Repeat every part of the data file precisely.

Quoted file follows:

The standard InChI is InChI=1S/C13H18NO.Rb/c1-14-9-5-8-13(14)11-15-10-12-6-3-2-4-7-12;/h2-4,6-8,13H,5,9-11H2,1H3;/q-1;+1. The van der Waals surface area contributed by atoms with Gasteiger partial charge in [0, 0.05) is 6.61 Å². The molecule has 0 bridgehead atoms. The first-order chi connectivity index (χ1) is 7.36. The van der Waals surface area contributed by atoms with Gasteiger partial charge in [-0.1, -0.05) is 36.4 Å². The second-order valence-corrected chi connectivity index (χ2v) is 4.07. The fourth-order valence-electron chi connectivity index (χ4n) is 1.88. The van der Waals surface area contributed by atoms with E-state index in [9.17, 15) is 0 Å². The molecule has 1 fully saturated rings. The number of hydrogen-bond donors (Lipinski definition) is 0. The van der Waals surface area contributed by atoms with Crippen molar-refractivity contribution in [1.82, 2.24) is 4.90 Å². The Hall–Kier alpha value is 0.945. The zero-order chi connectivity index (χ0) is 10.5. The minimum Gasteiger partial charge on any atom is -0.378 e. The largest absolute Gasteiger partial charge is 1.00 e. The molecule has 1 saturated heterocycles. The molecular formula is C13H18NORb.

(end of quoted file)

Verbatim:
The standard InChI is InChI=1S/C13H18NO.Rb/c1-14-9-5-8-13(14)11-15-10-12-6-3-2-4-7-12;/h2-4,6-8,13H,5,9-11H2,1H3;/q-1;+1. The van der Waals surface area contributed by atoms with Gasteiger partial charge in [0, 0.05) is 6.61 Å². The molecule has 0 bridgehead atoms. The first-order chi connectivity index (χ1) is 7.36. The van der Waals surface area contributed by atoms with Gasteiger partial charge in [-0.1, -0.05) is 36.4 Å². The second-order valence-corrected chi connectivity index (χ2v) is 4.07. The fourth-order valence-electron chi connectivity index (χ4n) is 1.88. The van der Waals surface area contributed by atoms with E-state index in [9.17, 15) is 0 Å². The molecule has 1 fully saturated rings. The number of hydrogen-bond donors (Lipinski definition) is 0. The van der Waals surface area contributed by atoms with Crippen molar-refractivity contribution in [1.82, 2.24) is 4.90 Å². The Hall–Kier alpha value is 0.945. The zero-order chi connectivity index (χ0) is 10.5. The minimum Gasteiger partial charge on any atom is -0.378 e. The largest absolute Gasteiger partial charge is 1.00 e. The molecule has 1 saturated heterocycles. The molecular formula is C13H18NORb.